The Open UniversitySkip to content
 

Learning needs assesment: Assessing the need

Grant, Janet (2002). Learning needs assesment: Assessing the need. British Medical Journal, 324(7330) pp. 156–159.

DOI (Digital Object Identifier) Link: http://dx.doi.org/10.1136/bmj.324.7330.156
Google Scholar: Look up in Google Scholar

Abstract

Learning needs assessment has a fundamental role in education and training, but care is needed to prevent it becoming a straitjacket

It might seem self evident that the need to learn should underpin any educational system. Indeed, the literature suggests that, at least in relation to continuing professional development, learning is more likely to lead to change in practice when needs assessment has been conducted, the education is linked to practice, personal incentive drives the educational effort, and there is some reinforcement of the learning.1 Learning needs assessment is thus crucial in the educational process, but perhaps more of this already occurs in medical education than we suspect. The key lesson might be for those who design new systems of education and training: for example, the postgraduate education allowance system in general practice was felt to fail the profession because it did not include needs assessment and so led to ad hoc education to fulfil the time requirements of the system rather than the needs of individual doctors or the profession as a whole. On the other hand, basing learning in a profession entirely on the assessment of needs is a dangerous and limiting tactic. So a balance must be struck.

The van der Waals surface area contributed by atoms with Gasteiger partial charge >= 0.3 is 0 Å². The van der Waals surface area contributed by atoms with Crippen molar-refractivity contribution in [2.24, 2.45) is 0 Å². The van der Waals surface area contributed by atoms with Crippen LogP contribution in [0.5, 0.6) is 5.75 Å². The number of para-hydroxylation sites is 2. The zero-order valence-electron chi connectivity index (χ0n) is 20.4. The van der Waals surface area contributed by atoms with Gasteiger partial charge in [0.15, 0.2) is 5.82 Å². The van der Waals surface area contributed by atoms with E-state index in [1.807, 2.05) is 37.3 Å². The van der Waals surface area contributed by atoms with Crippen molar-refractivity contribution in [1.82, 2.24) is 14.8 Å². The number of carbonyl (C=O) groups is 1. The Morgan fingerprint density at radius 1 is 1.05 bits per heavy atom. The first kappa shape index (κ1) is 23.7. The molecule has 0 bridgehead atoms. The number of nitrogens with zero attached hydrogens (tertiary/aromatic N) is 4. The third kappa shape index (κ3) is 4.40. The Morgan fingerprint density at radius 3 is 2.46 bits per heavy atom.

Item Type: Journal Article
Copyright Holders: 2002 BMJ Publishing
ISSN: 0959-8138
Academic Unit/Department: Health and Social Care > Health and Social Care
Item ID: 20166
Depositing User: Katy Gagg
Date Deposited: 01 Mar 2010 17:00
Last Modified: 08 May 2012 08:54
URI: http://oro.open.ac.uk/id/eprint/20166
Share this page:

Altmetrics

Scopus Citations

Actions (login may be required)

View Item
Report issue / request change

Policies | Disclaimer

© The Open University   + 44 (0)870 333 4340   general-enquiries@open.ac.uk